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Kamalata is the politically charged postmodern folk rock electro musical name of independent artist, activist and scholar Neda Zahraie. Kamalata’s addictive melodies coupled with her oppositional poetics are the radiant response to the infinite melancholy of the generation born after 1980 to consumerism, war, inequality and exploitation. A traditional four-piece rock band of international artists, Kamalata’s music is anything but conventional—it is a rare glimpse at a profoundly unexplored marginalized possibility in modern music.

Kamalata’s debut album Red Lips—sounds from the East Village of New York City—is a multicultural and multilingual sonic soundscape stretching the limits of American folk to classical Persian, punk rock and House music. In songs like "Agent Orange" and "Red Lips," the right to self-sovereignty, the class system, and the condemnation of imperialist wars are voiced, while songs like "Dirty," "Big Boy Lullaby," "Sabalon" and "Crack Fatso Retardo" play with the themes universal alienation along with mesmerizingly fresh musicality. The two electronica tracks on the album, a nod at Kamalata’s years spent in the underground dance scene are, "Das Apple," a groovy song that lyrically plays with the idea of submissiveness and "Here and Now," an upbeat number that is invites us to seize the moment and celebrate the now.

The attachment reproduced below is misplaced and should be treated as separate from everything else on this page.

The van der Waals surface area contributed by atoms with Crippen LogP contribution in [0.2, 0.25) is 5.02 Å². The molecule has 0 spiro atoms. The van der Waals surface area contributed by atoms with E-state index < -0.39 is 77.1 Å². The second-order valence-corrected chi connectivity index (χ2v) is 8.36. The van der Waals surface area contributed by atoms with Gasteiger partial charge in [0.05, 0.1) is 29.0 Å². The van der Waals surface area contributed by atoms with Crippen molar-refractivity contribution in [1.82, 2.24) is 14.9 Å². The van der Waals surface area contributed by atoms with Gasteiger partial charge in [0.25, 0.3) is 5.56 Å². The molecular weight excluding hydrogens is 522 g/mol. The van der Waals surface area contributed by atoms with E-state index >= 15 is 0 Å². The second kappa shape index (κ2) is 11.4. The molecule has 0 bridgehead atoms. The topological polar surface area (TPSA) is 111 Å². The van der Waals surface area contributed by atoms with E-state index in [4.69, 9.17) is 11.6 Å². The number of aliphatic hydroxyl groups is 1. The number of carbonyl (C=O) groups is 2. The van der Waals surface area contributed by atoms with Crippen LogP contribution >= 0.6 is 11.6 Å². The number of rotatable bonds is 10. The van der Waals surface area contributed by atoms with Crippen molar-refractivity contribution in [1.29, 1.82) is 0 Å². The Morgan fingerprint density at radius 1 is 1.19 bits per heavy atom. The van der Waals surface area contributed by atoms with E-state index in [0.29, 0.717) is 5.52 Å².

The album is produced, recorded and mixed by Frederik Rubens. Jesse Murphy and Aaron Johnston from the Grammy nominee group Brazilian Girls are respectively heard on bass and drums while Gabriel Gordon (Meshell N’dgeocello, Laurie Anderson, T Bone Burnett, Natalie Merchant, ...) can be heard on the electric guitar. The album was recorded in Brooklyn’s Studio G, produced and mixed by Frederik Rubens and mastered by Dave McNair for digital and vinyl. All songs are available in high res 24 bit/96 K WAVs, CD and 180 gram (12") vinyl. 


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